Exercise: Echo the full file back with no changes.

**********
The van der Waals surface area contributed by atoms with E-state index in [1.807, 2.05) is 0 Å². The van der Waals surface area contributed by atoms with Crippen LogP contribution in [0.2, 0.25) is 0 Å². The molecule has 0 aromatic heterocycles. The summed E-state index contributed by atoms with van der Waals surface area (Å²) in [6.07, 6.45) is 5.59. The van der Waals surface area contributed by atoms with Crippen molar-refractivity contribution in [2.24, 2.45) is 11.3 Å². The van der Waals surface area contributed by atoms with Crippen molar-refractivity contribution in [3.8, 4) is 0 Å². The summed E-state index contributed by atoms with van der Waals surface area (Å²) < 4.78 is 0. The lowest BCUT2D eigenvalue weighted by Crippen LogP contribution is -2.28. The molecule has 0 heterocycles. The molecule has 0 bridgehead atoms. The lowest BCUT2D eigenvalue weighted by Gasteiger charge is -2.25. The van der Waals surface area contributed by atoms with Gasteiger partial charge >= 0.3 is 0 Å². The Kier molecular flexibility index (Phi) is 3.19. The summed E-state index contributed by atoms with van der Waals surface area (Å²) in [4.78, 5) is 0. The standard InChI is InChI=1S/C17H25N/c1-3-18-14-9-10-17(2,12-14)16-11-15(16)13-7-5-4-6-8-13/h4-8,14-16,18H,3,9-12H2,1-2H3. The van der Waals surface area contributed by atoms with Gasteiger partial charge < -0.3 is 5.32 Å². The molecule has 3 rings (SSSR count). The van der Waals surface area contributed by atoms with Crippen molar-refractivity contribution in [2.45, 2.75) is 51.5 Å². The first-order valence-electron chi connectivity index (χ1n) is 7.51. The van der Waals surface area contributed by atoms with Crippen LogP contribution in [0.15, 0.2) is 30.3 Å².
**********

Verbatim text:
The van der Waals surface area contributed by atoms with E-state index in [1.807, 2.05) is 0 Å². The van der Waals surface area contributed by atoms with Crippen LogP contribution in [0.2, 0.25) is 0 Å². The molecule has 0 aromatic heterocycles. The summed E-state index contributed by atoms with van der Waals surface area (Å²) in [6.07, 6.45) is 5.59. The van der Waals surface area contributed by atoms with Crippen molar-refractivity contribution in [2.24, 2.45) is 11.3 Å². The van der Waals surface area contributed by atoms with Crippen molar-refractivity contribution in [3.8, 4) is 0 Å². The summed E-state index contributed by atoms with van der Waals surface area (Å²) < 4.78 is 0. The lowest BCUT2D eigenvalue weighted by Crippen LogP contribution is -2.28. The molecule has 0 heterocycles. The molecule has 0 bridgehead atoms. The lowest BCUT2D eigenvalue weighted by Gasteiger charge is -2.25. The van der Waals surface area contributed by atoms with Gasteiger partial charge >= 0.3 is 0 Å². The Kier molecular flexibility index (Phi) is 3.19. The summed E-state index contributed by atoms with van der Waals surface area (Å²) in [4.78, 5) is 0. The standard InChI is InChI=1S/C17H25N/c1-3-18-14-9-10-17(2,12-14)16-11-15(16)13-7-5-4-6-8-13/h4-8,14-16,18H,3,9-12H2,1-2H3. The van der Waals surface area contributed by atoms with Gasteiger partial charge < -0.3 is 5.32 Å². The molecule has 3 rings (SSSR count). The van der Waals surface area contributed by atoms with Crippen molar-refractivity contribution in [2.45, 2.75) is 51.5 Å². The first-order valence-electron chi connectivity index (χ1n) is 7.51. The van der Waals surface area contributed by atoms with Crippen LogP contribution in [0.15, 0.2) is 30.3 Å².